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Athabasca River water quality modelling 1990 update Open Access


Author or creator
MacDonald, G.
Radermacher, A.
Additional contributors
Oil Sands
Tar Sands
Water Chemistry
Type of item
Canada, Alberta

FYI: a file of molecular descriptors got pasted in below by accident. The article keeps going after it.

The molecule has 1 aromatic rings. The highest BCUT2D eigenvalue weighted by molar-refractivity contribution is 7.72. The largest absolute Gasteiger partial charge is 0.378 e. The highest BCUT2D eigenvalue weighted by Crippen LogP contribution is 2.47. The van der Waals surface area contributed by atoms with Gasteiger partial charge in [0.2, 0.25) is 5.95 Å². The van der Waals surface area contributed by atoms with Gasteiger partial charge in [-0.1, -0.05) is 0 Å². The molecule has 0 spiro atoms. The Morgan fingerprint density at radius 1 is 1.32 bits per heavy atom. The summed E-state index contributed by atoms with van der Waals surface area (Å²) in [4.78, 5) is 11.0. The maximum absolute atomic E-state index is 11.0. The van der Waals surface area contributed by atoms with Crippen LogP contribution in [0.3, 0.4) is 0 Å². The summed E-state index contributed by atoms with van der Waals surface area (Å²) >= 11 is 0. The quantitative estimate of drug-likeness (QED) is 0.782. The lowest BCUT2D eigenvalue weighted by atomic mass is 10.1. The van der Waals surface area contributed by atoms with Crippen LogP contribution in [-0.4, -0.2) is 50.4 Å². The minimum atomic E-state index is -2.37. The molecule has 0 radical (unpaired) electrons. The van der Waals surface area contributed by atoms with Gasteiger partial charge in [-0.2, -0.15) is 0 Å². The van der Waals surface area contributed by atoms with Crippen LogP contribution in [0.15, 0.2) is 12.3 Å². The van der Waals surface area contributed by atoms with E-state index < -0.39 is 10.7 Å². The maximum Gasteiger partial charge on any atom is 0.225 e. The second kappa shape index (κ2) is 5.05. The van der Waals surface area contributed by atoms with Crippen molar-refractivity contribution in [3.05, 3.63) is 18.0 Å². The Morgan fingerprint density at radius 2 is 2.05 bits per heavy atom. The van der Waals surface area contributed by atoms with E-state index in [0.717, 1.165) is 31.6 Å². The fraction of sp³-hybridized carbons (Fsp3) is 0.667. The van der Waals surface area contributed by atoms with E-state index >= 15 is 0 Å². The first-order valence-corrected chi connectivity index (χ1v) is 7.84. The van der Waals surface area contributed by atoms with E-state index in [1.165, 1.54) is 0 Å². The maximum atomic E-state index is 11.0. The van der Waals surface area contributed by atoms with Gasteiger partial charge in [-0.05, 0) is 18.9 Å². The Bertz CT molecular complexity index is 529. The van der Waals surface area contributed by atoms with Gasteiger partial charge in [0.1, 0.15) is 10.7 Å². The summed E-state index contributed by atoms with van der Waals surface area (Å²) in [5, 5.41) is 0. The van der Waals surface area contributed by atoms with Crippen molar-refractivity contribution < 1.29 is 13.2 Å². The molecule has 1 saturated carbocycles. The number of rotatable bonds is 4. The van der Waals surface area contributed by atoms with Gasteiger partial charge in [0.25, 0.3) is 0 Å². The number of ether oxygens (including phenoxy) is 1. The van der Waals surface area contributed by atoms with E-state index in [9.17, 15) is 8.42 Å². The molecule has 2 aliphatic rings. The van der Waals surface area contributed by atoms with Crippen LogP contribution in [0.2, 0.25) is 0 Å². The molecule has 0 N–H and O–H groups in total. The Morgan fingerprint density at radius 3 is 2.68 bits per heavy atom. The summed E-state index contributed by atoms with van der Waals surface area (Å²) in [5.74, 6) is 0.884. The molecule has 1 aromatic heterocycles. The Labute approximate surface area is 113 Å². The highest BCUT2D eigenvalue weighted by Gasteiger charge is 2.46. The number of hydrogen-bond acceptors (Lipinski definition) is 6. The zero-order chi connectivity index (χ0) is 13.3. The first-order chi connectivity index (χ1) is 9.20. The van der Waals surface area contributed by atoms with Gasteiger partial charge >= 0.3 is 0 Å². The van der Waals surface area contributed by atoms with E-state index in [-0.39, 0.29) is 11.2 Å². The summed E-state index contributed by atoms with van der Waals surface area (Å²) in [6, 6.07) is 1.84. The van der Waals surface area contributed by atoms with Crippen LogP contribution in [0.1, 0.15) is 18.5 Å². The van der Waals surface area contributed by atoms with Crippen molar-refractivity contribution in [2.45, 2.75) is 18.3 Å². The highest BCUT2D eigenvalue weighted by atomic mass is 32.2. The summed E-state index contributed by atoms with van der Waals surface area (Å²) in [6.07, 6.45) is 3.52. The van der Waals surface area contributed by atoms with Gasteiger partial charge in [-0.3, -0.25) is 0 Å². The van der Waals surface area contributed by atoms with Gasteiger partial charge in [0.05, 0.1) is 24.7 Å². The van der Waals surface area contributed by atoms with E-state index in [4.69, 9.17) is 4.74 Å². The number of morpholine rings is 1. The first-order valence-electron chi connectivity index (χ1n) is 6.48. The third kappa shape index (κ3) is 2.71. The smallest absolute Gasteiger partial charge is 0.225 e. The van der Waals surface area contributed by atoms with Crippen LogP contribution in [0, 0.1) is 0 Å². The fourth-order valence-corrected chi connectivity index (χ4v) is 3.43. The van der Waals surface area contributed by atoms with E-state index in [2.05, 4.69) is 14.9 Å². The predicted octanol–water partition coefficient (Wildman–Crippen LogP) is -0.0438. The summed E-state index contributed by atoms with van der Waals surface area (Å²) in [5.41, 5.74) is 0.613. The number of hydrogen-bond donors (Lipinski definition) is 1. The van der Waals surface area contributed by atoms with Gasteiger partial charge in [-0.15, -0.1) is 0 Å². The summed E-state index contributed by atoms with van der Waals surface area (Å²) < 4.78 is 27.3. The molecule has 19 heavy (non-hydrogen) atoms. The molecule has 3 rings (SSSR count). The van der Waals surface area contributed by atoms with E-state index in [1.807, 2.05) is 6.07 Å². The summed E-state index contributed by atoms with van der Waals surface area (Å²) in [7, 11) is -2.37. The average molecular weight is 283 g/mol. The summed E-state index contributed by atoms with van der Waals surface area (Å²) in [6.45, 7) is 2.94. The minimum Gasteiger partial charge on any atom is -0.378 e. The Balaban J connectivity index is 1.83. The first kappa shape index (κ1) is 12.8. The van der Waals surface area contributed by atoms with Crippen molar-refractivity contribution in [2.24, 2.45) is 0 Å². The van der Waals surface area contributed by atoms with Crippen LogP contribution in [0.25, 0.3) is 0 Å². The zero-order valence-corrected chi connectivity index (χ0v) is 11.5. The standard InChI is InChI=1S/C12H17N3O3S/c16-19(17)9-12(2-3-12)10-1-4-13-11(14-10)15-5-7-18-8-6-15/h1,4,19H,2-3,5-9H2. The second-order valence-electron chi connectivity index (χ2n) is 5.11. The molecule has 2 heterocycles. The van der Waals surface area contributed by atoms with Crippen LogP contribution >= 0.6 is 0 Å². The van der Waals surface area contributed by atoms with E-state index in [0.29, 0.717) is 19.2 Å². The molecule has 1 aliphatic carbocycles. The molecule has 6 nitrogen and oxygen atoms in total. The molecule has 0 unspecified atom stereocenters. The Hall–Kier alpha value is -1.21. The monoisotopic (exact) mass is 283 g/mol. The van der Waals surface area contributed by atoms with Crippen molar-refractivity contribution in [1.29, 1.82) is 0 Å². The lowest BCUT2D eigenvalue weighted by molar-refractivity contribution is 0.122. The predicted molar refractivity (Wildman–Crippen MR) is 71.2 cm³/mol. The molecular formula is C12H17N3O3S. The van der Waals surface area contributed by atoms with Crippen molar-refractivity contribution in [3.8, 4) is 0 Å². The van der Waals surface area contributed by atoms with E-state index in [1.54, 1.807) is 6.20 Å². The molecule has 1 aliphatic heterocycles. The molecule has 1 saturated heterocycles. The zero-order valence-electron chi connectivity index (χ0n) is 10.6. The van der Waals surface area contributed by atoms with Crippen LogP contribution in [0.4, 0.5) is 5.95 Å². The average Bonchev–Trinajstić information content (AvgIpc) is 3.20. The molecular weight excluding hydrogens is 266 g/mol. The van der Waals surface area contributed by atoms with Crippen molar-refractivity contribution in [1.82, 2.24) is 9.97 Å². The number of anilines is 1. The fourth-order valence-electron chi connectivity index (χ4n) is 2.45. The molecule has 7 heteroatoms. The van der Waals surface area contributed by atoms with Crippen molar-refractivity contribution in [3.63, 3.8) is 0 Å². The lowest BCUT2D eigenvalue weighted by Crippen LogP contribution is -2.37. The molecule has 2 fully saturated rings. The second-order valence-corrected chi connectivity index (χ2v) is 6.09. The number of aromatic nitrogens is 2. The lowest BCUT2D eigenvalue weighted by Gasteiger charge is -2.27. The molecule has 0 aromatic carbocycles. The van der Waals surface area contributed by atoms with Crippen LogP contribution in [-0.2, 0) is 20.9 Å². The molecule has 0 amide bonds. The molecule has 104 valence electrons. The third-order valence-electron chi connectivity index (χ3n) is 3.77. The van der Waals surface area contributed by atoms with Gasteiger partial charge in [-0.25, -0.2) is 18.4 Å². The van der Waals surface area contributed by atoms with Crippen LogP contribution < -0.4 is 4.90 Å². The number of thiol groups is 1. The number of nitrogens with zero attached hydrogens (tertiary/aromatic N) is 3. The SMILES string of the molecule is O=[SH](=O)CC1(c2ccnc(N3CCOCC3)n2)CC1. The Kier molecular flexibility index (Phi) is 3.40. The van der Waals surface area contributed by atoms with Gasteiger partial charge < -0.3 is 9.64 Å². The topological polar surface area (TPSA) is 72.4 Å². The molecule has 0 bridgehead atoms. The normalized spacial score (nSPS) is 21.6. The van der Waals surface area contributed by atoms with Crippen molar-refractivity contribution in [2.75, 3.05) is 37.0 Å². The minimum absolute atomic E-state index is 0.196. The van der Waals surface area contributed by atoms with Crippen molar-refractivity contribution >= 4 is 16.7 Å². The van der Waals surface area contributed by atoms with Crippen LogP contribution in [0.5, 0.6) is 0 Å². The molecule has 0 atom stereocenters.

The calibrated DOSTOC, NUSTOC and UNSTOC models from 1989 were used effectively to simulate measured 1990 Athabasca River water quality. Changes in effluent loadings at the two pulp mills and an increase in river flows in the lower Athabasca Basin accounted for some noticeable improvements in water quality from that reported in Noton and Shaw (1990). Dissolved oxygen simulations for 1990 incorporated ultimate BOD and kinetic rate information from the long-term BOD laboratory measurements. The laboratory results indicated that at Millar Western, ultimate BOD amounts were substantially reduced from 1989 measurements, and as well the BOD oxidation rate was significantly lower. A lower oxidation rate combined with a reduced BOD ultimate loading accounted for most of the improvements in observed river dissolved oxygen concentrations. Weldwood ultimate BOD levels were also reduced on the sampling date, however, there was not a significant change in the oxidation rate. Sediment oxygen demand measured in 1990 was not appreciably different from measurements in 1989 despite substantial reductions in BOD loadings. There was, however, insufficient information to modify the modelling approach and consequently SOD was assumed to change proportionately with BOD. Phosphorus was modelled as particulate, dissolved and as total (the sum of two forms). Changes in total phosphorus concentrations in the river were greater below. Millar Western than Weldwood. The total phosphorus levels measured and simulated for 1990 were lower than previously measured. The simulation of nitrogen included organic nitrogen, nitrate, ammonia and total nitrogen. An ammonia oxidation rate was derived using the loss of ammonia and gain in nitrate with river distance. Difficulty arose over the mass balance of ammonia and nitrate at White court where measured downstream concentrations were greater than the sum of the Millar Western effluent and Macleod River contributions. Total nitrogen levels simulated and measured in the Athabasca River compare with other measured levels (Noton and Shaw 1990). Colour was modelled as a conservative parameter. Measured and simulated colour levels in the upper Athabasca River were lower in the 1990 survey than 1989 due to reduced colour inputs from Weldwood. Suspended solids simulations included settling of material below the two mill discharges. Millar Western's influence on river suspended solids appears to be reduced from 1989, however the longitudinal river pattern is similar. Following the modelling approach used for the Peace and Wapiti/Smoky River systems, the WASP model was configured for the Athabasca River and used to simulate two representative organic compounds, 2,4,6 trichlorophenol (TCP) and dehydroabietic acid (DHA). The WASP simulations predict concentrations in the water column and the sediments, as dissolved or sediment sorbed phases. Results indicate differences between TCP and DHA in their behaviour in the receiving waters. Expected concentrations in the benthic sediments or water column are lower than conventional analytical techniques could detect.
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